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“Microsoft is a nihilistic bet against tech innovation.” More Peter Thiel zingers below | by jurvetson
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“Microsoft is a nihilistic bet against tech innovation.” More Peter Thiel zingers below

Speaking at Venture Alpha today, Peter was especially engaging:


“Developed economies need to innovate and create new things to avoid stagnation. China can copy the West and benefit from globalization. There is no invention needed to raise their living standard.”


“All happy companies are different. All unhappy companies are alike, mired in their essential sameness. For a sense of this, start a restaurant in San Francisco. It’s no way to make money. Competition and capitalism are antonyms. A newspaper headline paraphrased me to say ‘competition is for losers.’”


“We like founder-led companies like Google and Amazon. Apple needed its founder back. Versus all those politicians that masquerade as public company CEOs.”


“Most of the NASDAQ companies are bets against technology. Microsoft is a bet against Linux; IBM is a bet that everything stays the same; Oracle is a bet against the cloud, HP too. They are short technology, short change, short disruption. Microsoft is a nihilistic bet against tech innovation. Apple is now a bet against innovation in the smart phone. That might be OK if the phone is in its final form, and we can invest in a brand like Coke and Pepsi. Apple made that mistake before when they hired Sculley from Pepsi.”


“When a company pays dividends or buys back shares it is a complete admission of failure as a tech company. And so there is a long lag to when people admit they are no longer a tech company. Google will eventually cave and buy back its own shares.”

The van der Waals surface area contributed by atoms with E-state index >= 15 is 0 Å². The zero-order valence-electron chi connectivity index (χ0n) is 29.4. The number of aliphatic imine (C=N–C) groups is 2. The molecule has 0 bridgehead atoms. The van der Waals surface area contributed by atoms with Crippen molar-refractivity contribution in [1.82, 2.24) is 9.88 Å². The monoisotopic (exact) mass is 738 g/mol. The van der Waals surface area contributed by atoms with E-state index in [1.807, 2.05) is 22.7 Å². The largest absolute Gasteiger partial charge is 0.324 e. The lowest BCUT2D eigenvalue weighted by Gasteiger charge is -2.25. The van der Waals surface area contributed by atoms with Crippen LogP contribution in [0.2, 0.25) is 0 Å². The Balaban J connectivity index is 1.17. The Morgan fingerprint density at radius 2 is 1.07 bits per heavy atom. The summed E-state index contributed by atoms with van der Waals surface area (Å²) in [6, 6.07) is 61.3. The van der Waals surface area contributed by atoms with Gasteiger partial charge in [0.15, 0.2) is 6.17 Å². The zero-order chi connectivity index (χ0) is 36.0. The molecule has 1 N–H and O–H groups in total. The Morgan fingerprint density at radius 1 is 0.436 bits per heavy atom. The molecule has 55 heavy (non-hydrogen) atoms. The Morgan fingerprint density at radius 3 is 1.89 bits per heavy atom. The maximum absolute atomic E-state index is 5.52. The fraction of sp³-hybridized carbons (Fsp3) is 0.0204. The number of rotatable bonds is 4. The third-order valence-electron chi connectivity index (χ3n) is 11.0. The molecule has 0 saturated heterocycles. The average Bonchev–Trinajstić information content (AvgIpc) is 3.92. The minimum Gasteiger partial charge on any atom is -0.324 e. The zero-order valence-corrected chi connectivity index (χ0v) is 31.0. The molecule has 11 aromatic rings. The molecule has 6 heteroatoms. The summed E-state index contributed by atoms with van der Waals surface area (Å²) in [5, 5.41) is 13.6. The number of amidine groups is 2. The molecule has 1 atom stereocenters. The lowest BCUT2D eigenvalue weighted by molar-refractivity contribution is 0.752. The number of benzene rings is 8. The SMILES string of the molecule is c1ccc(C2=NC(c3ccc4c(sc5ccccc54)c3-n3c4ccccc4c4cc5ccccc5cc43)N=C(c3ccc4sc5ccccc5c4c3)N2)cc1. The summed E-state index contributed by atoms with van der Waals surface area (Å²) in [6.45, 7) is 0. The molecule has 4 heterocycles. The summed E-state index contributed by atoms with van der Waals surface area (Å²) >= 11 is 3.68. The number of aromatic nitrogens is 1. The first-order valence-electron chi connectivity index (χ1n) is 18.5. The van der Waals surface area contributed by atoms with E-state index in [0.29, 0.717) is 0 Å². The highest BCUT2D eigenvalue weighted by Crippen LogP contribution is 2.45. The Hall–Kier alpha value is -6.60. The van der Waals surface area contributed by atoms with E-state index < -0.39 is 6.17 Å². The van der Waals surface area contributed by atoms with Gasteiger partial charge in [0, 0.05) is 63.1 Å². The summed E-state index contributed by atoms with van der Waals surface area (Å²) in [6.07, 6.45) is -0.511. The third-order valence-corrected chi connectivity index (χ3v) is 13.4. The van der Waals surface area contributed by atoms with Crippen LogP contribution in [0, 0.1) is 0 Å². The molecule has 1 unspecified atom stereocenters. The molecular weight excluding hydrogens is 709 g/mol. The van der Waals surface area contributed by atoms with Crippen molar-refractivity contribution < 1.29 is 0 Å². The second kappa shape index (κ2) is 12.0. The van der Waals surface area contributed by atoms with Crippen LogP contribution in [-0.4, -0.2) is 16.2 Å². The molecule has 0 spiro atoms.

“Universities are like the Catholic church 500 years ago. The professorial clan is like the priestly clan extorting more and more, asking for indulgences. They tell us there is no alternative; get a diploma or go to hell. Go to Yale or go to jail. My message is like the 16th century reformers. It’s a scary message. You have to figure out how to save yourself. No one will do it for you.”


“I am skeptical of everything that can be classified as a category: educational software, healthcare IT, mobile computing, SaaS, the cloud, big data. If a company says they are a cloud company, they are insufficiently differentiated. I like the ones that don’t fit narratives.”


How about Facebook?

“I invested in Friendster first. They had overblown photos of the CEO on the wall like North Korea. Its failure was very idiosyncratic, so it actually made me more of a fan of social networking.”


“VCs overvalue things that they use. Uber is overrated because VCs like to drive around in town cars.”


“Engineers are generally bad at business. Scientists are catastrophic. They have all kinds of fantastical delusions about how the world works. If they start a consumer internet company, they may be able to eventually figure out the business later. For hardware companies based on science, figuring out the business is really, really critical.”


“I am not a fan of culture as separate from what a company does. Bean bag and Aeron chairs are symptoms of a bad culture. “


What is your greatest ambition before you die?

“I like what I am doing and I want to do it for a long time. I want to make progress on the anti-aging and longevity front. It’s a massively understudied phenomenon. Most people deal with it with acceptance or denial. Extreme optimism or pessimism lead to the same point; you don’t do anything.”


And Q&A afterward:

“People talk about inequality to avoid talking about stagnation. You can’t fix inequality by taxing the rich. If you took all of the money from the billionaires, it would not pay off the national debt. And the market would crash if you did.”

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Taken on October 7, 2014